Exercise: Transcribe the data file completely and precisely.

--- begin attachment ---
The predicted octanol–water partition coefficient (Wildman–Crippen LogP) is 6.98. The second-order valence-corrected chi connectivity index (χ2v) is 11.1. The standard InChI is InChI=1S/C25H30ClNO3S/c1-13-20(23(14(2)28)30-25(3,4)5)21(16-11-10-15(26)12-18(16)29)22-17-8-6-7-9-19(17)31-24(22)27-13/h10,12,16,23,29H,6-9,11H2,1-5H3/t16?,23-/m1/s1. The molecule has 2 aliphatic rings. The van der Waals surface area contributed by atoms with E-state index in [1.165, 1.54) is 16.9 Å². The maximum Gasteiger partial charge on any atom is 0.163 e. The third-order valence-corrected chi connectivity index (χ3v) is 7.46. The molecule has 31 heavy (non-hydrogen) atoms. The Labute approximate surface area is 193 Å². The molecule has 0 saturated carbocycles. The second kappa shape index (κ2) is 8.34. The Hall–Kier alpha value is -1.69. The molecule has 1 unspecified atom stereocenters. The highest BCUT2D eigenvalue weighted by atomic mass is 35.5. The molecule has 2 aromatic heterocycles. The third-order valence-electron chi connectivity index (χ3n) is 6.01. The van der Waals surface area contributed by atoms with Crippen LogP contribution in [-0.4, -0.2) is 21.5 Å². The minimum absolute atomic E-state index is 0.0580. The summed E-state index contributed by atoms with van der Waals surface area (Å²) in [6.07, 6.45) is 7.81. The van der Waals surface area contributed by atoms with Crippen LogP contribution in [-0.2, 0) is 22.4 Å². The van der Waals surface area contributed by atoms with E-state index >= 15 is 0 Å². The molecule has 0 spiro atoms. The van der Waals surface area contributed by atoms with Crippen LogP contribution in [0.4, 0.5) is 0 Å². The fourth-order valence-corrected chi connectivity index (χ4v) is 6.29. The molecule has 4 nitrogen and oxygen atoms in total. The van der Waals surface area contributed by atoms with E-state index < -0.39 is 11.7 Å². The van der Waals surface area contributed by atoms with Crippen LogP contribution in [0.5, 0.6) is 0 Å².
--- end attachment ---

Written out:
The predicted octanol–water partition coefficient (Wildman–Crippen LogP) is 6.98. The second-order valence-corrected chi connectivity index (χ2v) is 11.1. The standard InChI is InChI=1S/C25H30ClNO3S/c1-13-20(23(14(2)28)30-25(3,4)5)21(16-11-10-15(26)12-18(16)29)22-17-8-6-7-9-19(17)31-24(22)27-13/h10,12,16,23,29H,6-9,11H2,1-5H3/t16?,23-/m1/s1. The molecule has 2 aliphatic rings. The van der Waals surface area contributed by atoms with E-state index in [1.165, 1.54) is 16.9 Å². The maximum Gasteiger partial charge on any atom is 0.163 e. The third-order valence-corrected chi connectivity index (χ3v) is 7.46. The molecule has 31 heavy (non-hydrogen) atoms. The Labute approximate surface area is 193 Å². The molecule has 0 saturated carbocycles. The second kappa shape index (κ2) is 8.34. The Hall–Kier alpha value is -1.69. The molecule has 1 unspecified atom stereocenters. The highest BCUT2D eigenvalue weighted by atomic mass is 35.5. The molecule has 2 aromatic heterocycles. The third-order valence-electron chi connectivity index (χ3n) is 6.01. The van der Waals surface area contributed by atoms with Crippen LogP contribution in [-0.4, -0.2) is 21.5 Å². The minimum absolute atomic E-state index is 0.0580. The summed E-state index contributed by atoms with van der Waals surface area (Å²) in [6.07, 6.45) is 7.81. The van der Waals surface area contributed by atoms with Crippen LogP contribution in [-0.2, 0) is 22.4 Å². The van der Waals surface area contributed by atoms with E-state index >= 15 is 0 Å². The molecule has 0 spiro atoms. The van der Waals surface area contributed by atoms with Crippen LogP contribution in [0.4, 0.5) is 0 Å². The fourth-order valence-corrected chi connectivity index (χ4v) is 6.29. The molecule has 4 nitrogen and oxygen atoms in total. The van der Waals surface area contributed by atoms with E-state index < -0.39 is 11.7 Å². The van der Waals surface area contributed by atoms with Crippen LogP contribution in [0.5, 0.6) is 0 Å².